POSIX contemplates the notion of "signals", which are events that cause a process or a thread to be interrupted. Windows uses the term "exception", which includes also a more general kind of errors.
In both cases the consequence is that a thread or process may be interrupted at any time, either by causes which are intrinsic to them (synchronous signals), such as floating point exceptions, or extrinsic (asynchronous signals), such as the process being aborted by the user.
Of course, those interruptions are not always welcome. When the interrupt is delivered and a handler is invoked, the thread or even the whole program may be in an inconsistent state. For instance the thread may have acquired a lock, or it may be in the process of filling the fields of a structure. Furthermore, sometimes the signal that a process receives may not even be related to it, as in the case when a user presses Cltr-C and a SIGINT signal is delivered to an arbitrary thread, or when the process receives the Windows exception CTRL_CLOSE_EVENT denoting that the terminal window is being closed.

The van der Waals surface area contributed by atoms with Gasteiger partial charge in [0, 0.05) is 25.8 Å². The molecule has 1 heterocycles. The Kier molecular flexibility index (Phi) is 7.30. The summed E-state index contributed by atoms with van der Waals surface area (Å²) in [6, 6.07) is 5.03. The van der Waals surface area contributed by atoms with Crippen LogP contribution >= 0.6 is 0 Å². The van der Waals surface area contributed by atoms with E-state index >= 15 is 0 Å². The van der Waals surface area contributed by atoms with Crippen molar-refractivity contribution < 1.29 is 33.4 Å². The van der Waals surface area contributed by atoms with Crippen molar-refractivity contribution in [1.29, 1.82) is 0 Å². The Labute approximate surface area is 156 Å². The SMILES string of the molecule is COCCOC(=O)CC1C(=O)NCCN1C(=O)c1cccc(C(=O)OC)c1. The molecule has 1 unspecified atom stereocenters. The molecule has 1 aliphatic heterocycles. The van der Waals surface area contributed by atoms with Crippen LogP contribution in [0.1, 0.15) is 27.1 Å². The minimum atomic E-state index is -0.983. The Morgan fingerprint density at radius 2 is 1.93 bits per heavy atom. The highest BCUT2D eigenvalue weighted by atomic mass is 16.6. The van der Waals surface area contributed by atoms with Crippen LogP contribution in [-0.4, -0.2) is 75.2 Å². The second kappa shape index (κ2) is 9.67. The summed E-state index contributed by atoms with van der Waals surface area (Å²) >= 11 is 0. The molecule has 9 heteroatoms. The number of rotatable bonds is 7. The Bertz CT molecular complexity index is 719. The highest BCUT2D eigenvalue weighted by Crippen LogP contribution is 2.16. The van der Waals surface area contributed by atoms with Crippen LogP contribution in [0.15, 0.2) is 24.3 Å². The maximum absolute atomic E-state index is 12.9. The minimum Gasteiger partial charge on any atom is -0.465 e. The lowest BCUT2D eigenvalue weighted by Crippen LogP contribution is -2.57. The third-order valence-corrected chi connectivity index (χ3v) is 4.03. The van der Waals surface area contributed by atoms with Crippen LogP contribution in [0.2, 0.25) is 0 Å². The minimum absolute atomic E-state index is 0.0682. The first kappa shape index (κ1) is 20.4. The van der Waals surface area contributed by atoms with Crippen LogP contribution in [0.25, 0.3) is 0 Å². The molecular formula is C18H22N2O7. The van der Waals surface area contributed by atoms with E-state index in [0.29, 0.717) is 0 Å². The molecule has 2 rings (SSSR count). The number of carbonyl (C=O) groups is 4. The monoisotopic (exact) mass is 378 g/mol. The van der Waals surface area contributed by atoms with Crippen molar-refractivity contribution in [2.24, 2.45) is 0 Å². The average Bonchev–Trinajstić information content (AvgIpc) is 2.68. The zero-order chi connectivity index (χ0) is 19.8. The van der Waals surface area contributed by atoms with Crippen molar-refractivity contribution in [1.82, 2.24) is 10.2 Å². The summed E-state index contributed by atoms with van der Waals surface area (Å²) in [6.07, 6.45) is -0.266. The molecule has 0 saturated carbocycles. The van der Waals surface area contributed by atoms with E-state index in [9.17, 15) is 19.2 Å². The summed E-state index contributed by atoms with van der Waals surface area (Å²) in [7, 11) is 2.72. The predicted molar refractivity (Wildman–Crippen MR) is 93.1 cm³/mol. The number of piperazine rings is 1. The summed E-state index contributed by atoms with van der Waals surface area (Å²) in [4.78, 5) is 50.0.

Understanding this, POSIX restricts severely what functions can be called from a signal handler, thereby limiting its usefulness. However, Common Lisp users expect to be able to handle floating point exceptions and to gracefully manage user interrupts, program exits, etc. In an attempt to solve this seemingly impossible problem, ECL has taken a pragmatic approach that works, it is rather safe, but involves some work on the ECL maintainers and also on users that want to embed ECL as a library.